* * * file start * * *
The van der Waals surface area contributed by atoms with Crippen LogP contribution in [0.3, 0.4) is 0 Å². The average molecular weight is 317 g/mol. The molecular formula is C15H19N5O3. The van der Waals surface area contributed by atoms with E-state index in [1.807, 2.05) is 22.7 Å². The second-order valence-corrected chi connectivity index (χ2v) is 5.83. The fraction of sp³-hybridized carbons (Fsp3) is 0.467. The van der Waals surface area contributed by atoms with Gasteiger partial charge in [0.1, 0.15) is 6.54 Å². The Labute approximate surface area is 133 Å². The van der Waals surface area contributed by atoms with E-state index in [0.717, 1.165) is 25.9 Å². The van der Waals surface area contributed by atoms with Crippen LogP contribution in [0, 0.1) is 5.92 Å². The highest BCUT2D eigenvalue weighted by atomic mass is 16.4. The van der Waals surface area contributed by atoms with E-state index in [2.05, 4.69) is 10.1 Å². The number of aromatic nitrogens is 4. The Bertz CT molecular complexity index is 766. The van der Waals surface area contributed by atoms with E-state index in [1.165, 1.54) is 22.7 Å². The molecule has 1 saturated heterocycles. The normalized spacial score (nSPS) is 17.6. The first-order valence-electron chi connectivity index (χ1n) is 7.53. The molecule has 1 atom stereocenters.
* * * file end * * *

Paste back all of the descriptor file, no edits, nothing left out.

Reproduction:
The van der Waals surface area contributed by atoms with Crippen LogP contribution in [0.3, 0.4) is 0 Å². The average molecular weight is 317 g/mol. The molecular formula is C15H19N5O3. The van der Waals surface area contributed by atoms with E-state index in [1.807, 2.05) is 22.7 Å². The second-order valence-corrected chi connectivity index (χ2v) is 5.83. The fraction of sp³-hybridized carbons (Fsp3) is 0.467. The van der Waals surface area contributed by atoms with Gasteiger partial charge in [0.1, 0.15) is 6.54 Å². The Labute approximate surface area is 133 Å². The van der Waals surface area contributed by atoms with E-state index in [0.717, 1.165) is 25.9 Å². The van der Waals surface area contributed by atoms with Crippen LogP contribution in [0, 0.1) is 5.92 Å². The highest BCUT2D eigenvalue weighted by atomic mass is 16.4. The van der Waals surface area contributed by atoms with E-state index in [2.05, 4.69) is 10.1 Å². The number of aromatic nitrogens is 4. The Bertz CT molecular complexity index is 766. The van der Waals surface area contributed by atoms with E-state index in [1.165, 1.54) is 22.7 Å². The molecule has 1 saturated heterocycles. The normalized spacial score (nSPS) is 17.6. The first-order valence-electron chi connectivity index (χ1n) is 7.53. The molecule has 1 atom stereocenters.